…should be started with the drawing of a mountain!
Everything is possible with ggplot in R. I realized that again today when plotting some climate data with different colour, shapes and fill. Color showed different precipitation levels, shape showed different temperature levels and I wanted filled symbols for the short term data and filled symbols for the long term data set. The complication was that the filled symbol depended as well on the precipitation level.
My solution was to manually fit different colours for fill, but this messed up the legend. So here comes trick number 2 to manually change the legend.
Let’s have a look at the plots and create a data set. There are 2 climate variables: temperature and precipitation. A factor for temperature and precipitaion with each 2 levels to define color and shape. And the source of the data (short or long term data).
# create a data set Data <- data_frame(Temperature = c(8.77, 8.67, 7.47, 7.58, 9.1, 8.9, 7.5, 7.7), Precipitation = c(1848, 3029, 1925, 2725, 1900, 3100, 2000, 2800), Temperature_level = as.factor(c(rep("subalpine", 2), rep("alpine", 2), rep("subalpine", 2), rep("alpine", 2))), Precipitation_level = as.factor(c(rep(c(1,2),4))), Source = c(rep("long term", 4), rep("short term", 4)))
Let’s plot the data using ggplot. We want the filled symbol to be according to the precipitation level. So we use a ifelse statement for fill. If the source is the short term data, then use the precipitation colours, otherwise not. And manually we define the two blue colours and white for the symbols we do not want to have filled.
p <- ggplot(Data, aes(x = Precipitation, y = Temperature, color = Precipitation_level, shape = Temperature_level, fill = factor(ifelse(Source == "short term", Precipitation_level, Source)))) + scale_color_manual(name = "Precipitation level", values = c("skyblue1", "steelblue3")) + scale_shape_manual(name = "Temperature level", values = c(24, 21)) + # manually define the fill colours scale_fill_manual(name = "Source", values = c("skyblue1", "steelblue3", "white")) + theme_minimal() p + geom_point(size = 3)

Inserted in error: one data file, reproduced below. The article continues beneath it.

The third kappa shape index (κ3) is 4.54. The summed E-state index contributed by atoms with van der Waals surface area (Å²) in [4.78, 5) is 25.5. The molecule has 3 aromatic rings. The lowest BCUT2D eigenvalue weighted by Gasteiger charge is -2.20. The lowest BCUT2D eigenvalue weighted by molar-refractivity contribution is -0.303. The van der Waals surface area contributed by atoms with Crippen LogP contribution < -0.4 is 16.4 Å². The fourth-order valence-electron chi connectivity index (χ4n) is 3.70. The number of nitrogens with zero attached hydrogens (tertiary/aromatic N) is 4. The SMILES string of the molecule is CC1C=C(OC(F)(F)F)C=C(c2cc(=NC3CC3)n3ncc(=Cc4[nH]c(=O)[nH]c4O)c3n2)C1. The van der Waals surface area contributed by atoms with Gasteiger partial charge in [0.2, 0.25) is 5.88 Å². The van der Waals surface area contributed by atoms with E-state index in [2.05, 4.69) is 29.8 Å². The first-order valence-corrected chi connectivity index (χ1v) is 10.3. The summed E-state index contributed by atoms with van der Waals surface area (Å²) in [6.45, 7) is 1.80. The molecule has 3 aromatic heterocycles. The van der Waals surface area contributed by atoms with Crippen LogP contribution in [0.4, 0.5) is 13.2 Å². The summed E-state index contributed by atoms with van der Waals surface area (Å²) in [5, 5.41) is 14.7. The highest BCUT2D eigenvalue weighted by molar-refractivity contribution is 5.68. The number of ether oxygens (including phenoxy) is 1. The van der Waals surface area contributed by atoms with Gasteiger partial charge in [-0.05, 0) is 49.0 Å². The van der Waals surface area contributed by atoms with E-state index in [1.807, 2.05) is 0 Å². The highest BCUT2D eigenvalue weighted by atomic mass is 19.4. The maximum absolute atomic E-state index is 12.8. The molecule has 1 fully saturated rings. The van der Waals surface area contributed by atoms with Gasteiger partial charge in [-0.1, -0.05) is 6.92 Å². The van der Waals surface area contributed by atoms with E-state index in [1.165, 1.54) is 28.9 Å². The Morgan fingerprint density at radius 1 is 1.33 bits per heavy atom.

The colours, shape and fill was plotted correctly, but this trick messed up the legend for the data source. The reason is that fill has 3 levels: 2 precipitation levels and one level for the long term data, which we coloured white.
We need another trick to fix this. We will use another factor with 2 levels and then replace the fill legend. First, we add different size for Source. It can be marginally different or have exacly the same value. This seems silly, but it’s useful to change the legend for fill. For changing the legend “guides” is a useful function. First we remove the fill legend. Then we use size which only has 2 levels and use override to draw different shapes for the two levels. And these shapes represent the filled and unfilled symbols.
p + # add size for Source geom_point(aes(size = Source)) + # defining size with 2 marginally different values scale_size_manual(name = "Source", values = c(3, 3.01)) + # Remove fill legend and replace the fill legend using the newly created size guides(fill = "none", size = guide_legend(override.aes = list(shape = c(1, 16))))
So, everything is possible in ggplot. It’s not straight forward code and needed a few tricks to make it work. If you know a quicker way to draw this plot, please let me know!
Thanks, Richard for helping with trick nr. 2!
Heathland are costal habitats shaped by humans hundreds of years ago. They were burned to clear the land for their animals. Burning the heathland was continued to improves the fodder quality and prevent shrubs and trees to grow in the heathland.
In 2014 an intensive drought led to heather death along the coast of Norway. Landpress tests whether heather burning is an effective measure to prevent drought damage and restore damaged moorland.
Last week, one of the sites, close to Bergen was burned.
Creating presentations with RMarkdown in R is a useful alternative to using Power Point. It is very useful for code loaded presentations. But many people produce the results (figures) they present in R. And whenever something is changed in the data or code each figure has to be remade, save again and exchanged in the presentation. RMarkdown will do all that automatically.
But let’s start at the first page. Most presentations (that I have seen) have a picture on the title page, because pictures say more than words. So how do you put a picture on your RMarkdown presentation?
It took me a while to figure out, but it’s quiet easy. I assume you know how to get started with your presentation. Otherwise check out this link.
The first thing you need to fix are the first couple of lines in your RMarkdown file. After output you write: ioslides_presentation: css: styles.css
Make sure the spacing is right! This will tell your RMardown to look for a css file.
The next step is to create a css file. Where you then can define all sorts of things, for example to put a picture on your title page.